Arctic records its hottest temperature ever (100.4°F/38°C)

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Nutso
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Arctic records its hottest temperature ever (100.4°F/38°C)

Post by Nutso »

https://www.cbsnews.com/news/arctic-rec ... 020-06-20/
Alarming heat scorched Siberia on Saturday as the small town of Verkhoyansk (67.5°N latitude) reached 100.4 degrees Fahrenheit, 32 degrees above the normal high temperature. If verified, this is likely the hottest temperature ever recorded in Siberia and also the hottest temperature ever recorded north of the Arctic Circle, which begins at 66.5°N.

The town is 3,000 miles east of Moscow and further north than even Fairbanks, Alaska. On Friday, the city of Caribou, Maine, tied an all-time record at 96 degrees Fahrenheit and was once again well into the 90s on Saturday. To put this into perspective, the city of Miami, Florida, has only reached 100 degrees one time since the city began keeping temperature records in 1896.

This heat is not an isolated occurrence. Parts of Siberia have been sizzling for weeks and running remarkably above normal since January. May featured astonishing warmth in western Siberia, where some locales were 18 degrees Fahrenheit above normal, not just for a day, but for the month. As a whole, western Siberia averaged 10 degrees above normal for May, obliterating anything previously experienced.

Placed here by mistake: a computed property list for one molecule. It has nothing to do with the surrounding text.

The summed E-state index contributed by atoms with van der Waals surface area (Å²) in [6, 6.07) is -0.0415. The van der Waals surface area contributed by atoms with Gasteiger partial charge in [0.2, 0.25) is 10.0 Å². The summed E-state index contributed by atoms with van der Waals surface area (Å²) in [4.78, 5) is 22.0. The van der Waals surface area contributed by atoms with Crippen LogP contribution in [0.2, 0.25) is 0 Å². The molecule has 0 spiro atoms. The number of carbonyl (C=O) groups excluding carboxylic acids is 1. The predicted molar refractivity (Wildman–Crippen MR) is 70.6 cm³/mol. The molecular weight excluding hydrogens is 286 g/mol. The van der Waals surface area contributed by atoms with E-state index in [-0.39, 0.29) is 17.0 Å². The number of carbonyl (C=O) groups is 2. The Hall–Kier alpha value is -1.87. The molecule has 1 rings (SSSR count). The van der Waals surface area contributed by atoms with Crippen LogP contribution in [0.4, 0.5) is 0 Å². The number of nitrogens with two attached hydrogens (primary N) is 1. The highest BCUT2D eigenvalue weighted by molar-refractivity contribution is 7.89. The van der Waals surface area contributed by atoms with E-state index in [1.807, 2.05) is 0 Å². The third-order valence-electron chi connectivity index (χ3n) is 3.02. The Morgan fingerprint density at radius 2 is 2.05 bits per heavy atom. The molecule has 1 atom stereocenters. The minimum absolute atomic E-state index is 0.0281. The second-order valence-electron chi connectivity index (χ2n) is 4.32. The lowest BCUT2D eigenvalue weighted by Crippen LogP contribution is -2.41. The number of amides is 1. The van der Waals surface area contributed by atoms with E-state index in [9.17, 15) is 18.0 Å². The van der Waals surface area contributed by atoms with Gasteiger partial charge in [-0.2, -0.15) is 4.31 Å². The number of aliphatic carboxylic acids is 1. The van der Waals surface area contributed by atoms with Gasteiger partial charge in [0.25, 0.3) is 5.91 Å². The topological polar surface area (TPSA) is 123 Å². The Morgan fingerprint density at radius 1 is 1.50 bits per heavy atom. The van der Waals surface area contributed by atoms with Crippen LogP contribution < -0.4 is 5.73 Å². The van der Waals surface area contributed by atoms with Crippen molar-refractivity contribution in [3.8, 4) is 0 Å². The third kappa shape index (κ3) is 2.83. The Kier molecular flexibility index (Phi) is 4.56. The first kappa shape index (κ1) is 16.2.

On May 23, the Siberian town of Khatanga, far north of the Arctic Circle, hit 78 degrees Fahrenheit. This was 46 degrees above normal and shattered the previous record by a virtually unheard-of 22 degrees. On June 9, Nizhnyaya Pesha, an area 900 miles northeast of Moscow, near the Arctic Ocean's Barents Sea, hit a sweltering 86 degrees Fahrenheit, a staggering 30 degrees above normal.
Sorry. It's all in American measurements.
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Re: Arctic records its hottest temperature ever (100.4°F/38°C)

Post by McAvoy »

I maintain that metric is useful for all things except for outdoor temperatures. What I mean is that the Fahrenheit scale works the best for human comfort due to its longer scale than Celsius

Like for example, 70 degrees it is nice out and can do alot without sweating though sweating can happen. 90 degrees is hot as hell but still doable with restrictions. 40 degrees is cold but not unbearable. 0 degrees is where air hurts the face.

Just an example. Of course if I grew up with Celsius I'd probably know the feel of the temp from 20 to 24 Celsius.
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